New York City landlords systematically engage in the artificial inflation of rent for rent stabilized apartments in a scheme to remove them from rent regulation. We recommend that all tenants request a copy of their rent history from the New York State Division of Homes and Community Renewal (“HCR”). The HCR rent history is a starting point for all tenants to see how the rent for their apartment has increased over the years.
Each time a rent stabilized tenant moves out of their apartment, the Rent Guidelines Board (“RGB”) allows landlords to apply a vacancy increase that is on average between 18% to 20%. Landlords are also only allowed to increase the rent incrementally for each renewal lease a tenant signs. If your rent history deviates from this, we recommend contacting our office to have an attorney do a thorough analysis and see if you have a rent overcharge claim.
Typical signs that a tenant may have a good claim for a rent overcharge is the existence of large increases in rent between tenants, increases in yearly rent when there has been no change in tenants, years in which the landlord has failed to register the apartment with DHCR, or short tenancies that are for less than a year.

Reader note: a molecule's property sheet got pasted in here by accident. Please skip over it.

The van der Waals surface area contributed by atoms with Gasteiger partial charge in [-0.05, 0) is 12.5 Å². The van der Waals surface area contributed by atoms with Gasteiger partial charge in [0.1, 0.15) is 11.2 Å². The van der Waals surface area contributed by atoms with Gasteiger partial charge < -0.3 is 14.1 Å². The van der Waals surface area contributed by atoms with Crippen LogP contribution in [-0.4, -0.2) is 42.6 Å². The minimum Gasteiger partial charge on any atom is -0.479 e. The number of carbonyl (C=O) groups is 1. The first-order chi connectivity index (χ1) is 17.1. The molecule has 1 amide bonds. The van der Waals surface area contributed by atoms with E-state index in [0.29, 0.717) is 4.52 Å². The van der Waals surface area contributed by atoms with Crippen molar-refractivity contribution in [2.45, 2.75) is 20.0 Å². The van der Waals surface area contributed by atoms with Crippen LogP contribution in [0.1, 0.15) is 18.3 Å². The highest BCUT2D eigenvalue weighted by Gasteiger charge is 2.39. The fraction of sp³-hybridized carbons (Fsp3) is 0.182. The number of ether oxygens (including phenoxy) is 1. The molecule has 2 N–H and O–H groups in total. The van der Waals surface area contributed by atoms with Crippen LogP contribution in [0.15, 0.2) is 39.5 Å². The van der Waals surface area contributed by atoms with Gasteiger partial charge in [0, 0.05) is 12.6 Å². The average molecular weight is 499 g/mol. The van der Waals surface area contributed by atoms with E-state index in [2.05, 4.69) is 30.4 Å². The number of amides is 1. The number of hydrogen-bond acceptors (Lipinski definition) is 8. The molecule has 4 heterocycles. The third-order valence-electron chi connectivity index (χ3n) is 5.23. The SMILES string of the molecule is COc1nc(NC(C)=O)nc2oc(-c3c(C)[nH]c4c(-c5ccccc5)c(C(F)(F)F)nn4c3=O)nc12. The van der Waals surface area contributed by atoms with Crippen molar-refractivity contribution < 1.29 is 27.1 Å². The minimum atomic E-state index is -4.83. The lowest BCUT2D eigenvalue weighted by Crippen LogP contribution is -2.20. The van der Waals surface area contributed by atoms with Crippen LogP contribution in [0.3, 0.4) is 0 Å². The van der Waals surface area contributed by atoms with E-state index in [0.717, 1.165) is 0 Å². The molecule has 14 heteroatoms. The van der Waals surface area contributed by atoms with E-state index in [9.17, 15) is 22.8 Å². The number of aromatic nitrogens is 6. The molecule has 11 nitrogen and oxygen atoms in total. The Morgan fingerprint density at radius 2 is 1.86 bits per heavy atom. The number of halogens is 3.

Landlords are allowed to raise rents higher than the aforementioned rates for a typical vacancy lease when they have conducted individual apartment improvements (IAIs). Typical IAIs include improving the apartment by installing new appliances, windows, fixtures, and “upgrades” such as new floors, countertops, cabinetry and bathrooms. Landlords are allowed to take a small percentage of the cost of these IAIs as increases in the rent charged for the apartment. However, landlords must be able to prove that the IAIs took place and that they paid as much as they claim in order to justify the rent increase.
Landlords can also permanently increase the rent for a rent-stabilized apartment by conducting a Major Capital Improvement (“MCI”) and installing building-wide improvements such as new boilers, roofs, windows or other work done for the benefit of the entire building. A landlord must apply for an MCI increase with DHCR and as part of that application, must prove how much was spent on the MCI and a proposed per-room increase in rent for all tenants in the building. A tenant's rent is then increased based on the size of their apartment.
We often find that Landlords to do not have the documentation required to justify the rent increases claimed as a result of IAIs or MCIs. In those cases, tenant usually have a viable claim for a rent overcharge. Tenants can collect overcharges dating back to four years prior to when they assert their claims. Willful and intentional overcharges are subject to treble (triple) damages for 2 out of the 4 year overcharge period pursuant to New York law. Overcharge claims can be brought either at DHCR, in Civil Court or Supreme Court or raised as a counterclaim in a Housing Court proceeding.
Any tenant who suspects that their landlord has charged them rent in excess of the allowable legal regulated rent should come meet with an attorney at the Rozen Law Group for a thorough analysis of the rent history for the apartment. Our office can guide tenants through the process and advise on the best way to pursue this claim.